Sun, 19 Jan 2014 01:48:41 +0000
On January 17th, the universal Church celebrated St. Anthony, Abbot and patriarch of monks.
He was born in or about 250 in Egypt of influential parents. After they died, he sought out solitude for the purposes of prayer and being close to God.
Whilst he was in church one day, he heard God speak to him through the words of the Gospel of St. Matthew: “If you wish to be perfect, go, sell what you have, and give it to the poor.” Accordingly, he dispensed with his property, which included his inheritance from his parents, giving the money to the poor and needy.
In or about 270, he went into the desert, with the ground being his bed, eating bread and salt, drinking only water. He spent much of his time in prayer, being in solitude for approximately 20 years. At or about the age of 54, he founded a monastery of “scattered cells.”
During his life, the devil regularly assaulted and attacked him. All this did was to make St. Anthony more determined to live his life for the glory of God and to love God. He encouraged his disciples in their struggles with the devil’s temptations and attacks:
Believe me; the devil fears the vigils of pious souls, and their fastings, their voluntary poverty, their loving compassion, their humility, but most of all their ardent love of Christ our Lord. As soon as he sees the sign of the Cross, he flees in terror.
He died in 356 on Mount Kolzin by the Red sea at the old age of 105 years. Approximately a year later, his close friend and confessor, the wonderful and fearless St. Athanasius, wrote Anthony’s biography, which became a handbook for monasticism/asceticism. St. Anthony believed that living life in an ascetic manner was not to destroy the body, but to make it pure, his true God-given nature.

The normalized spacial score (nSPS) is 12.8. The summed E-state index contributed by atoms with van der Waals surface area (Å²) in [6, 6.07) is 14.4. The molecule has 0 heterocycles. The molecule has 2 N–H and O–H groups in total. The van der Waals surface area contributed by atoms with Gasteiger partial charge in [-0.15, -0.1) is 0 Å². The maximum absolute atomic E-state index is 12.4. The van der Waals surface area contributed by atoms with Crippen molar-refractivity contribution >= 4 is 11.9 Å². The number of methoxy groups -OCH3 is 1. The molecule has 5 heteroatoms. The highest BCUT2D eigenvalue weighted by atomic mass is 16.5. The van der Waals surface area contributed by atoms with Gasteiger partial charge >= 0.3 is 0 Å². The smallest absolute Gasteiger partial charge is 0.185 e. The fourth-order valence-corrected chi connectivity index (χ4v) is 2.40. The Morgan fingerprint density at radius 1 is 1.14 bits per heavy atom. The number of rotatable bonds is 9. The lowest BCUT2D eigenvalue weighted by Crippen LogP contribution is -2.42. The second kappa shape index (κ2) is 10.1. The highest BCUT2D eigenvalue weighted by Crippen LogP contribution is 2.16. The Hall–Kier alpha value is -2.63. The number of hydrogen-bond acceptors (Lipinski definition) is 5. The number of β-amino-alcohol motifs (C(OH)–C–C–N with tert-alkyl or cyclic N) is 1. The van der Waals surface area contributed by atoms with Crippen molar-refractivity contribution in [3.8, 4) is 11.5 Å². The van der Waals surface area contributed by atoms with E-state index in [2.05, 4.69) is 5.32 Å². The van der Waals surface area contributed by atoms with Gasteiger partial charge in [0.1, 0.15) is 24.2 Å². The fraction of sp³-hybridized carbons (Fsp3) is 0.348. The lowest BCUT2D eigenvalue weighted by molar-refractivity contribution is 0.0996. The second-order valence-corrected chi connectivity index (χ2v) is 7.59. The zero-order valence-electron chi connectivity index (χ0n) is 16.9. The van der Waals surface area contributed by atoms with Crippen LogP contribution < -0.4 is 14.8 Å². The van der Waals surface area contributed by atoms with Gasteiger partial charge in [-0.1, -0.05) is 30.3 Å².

The following are some of his sermons and instructions:
Let it be your supreme and common purpose not to grow weary in the work you have begun, and in time of trial and affliction not to lose courage and say: Oh, how long already have we been mortifying ourselves! Rather, we should daily begin anew and constantly increase our fervor. For man’s whole life is short when measured against the time to come, so short, in fact, that it is as nothing in comparison with eternity. . .Therefore, my children, let us persevere in our acts of asceticism. And that we may not become weary and disheartened, it is good to meditate on the words of the apostle: ‘I die daily.’ If we live with the picture of death always before our eyes, we will not sin. The apostle’s words tell us that we should so awaken in the morning as though we would not live to evening, and so fall asleep as if there were to be no awakening. For our life is by nature uncertain and is daily meted out to us by Providence. If we are convinced of this and live each day as the apostle suggests, then we will not fall into sin; no desire will enslave us, no anger move us, no treasure bind us to earth; we will await death with unfettered hearts.”
St. Athanasius said about St. Anthony, “Strangers knew him from among his disciples by the joy on his face.” We ask you dear St. Anthony, to help us fight the devil and his temptations, to avoid the near occasion of sin and for courage under trial and difficult circumstances. May we remember to look at ourselves daily and to amend our lives, always trying to be pure of spirit, wherein we make the Triune God the first priority in our lives as you did.
Sources: One Hundred Saints, Bulfinch Press; catholicculture.org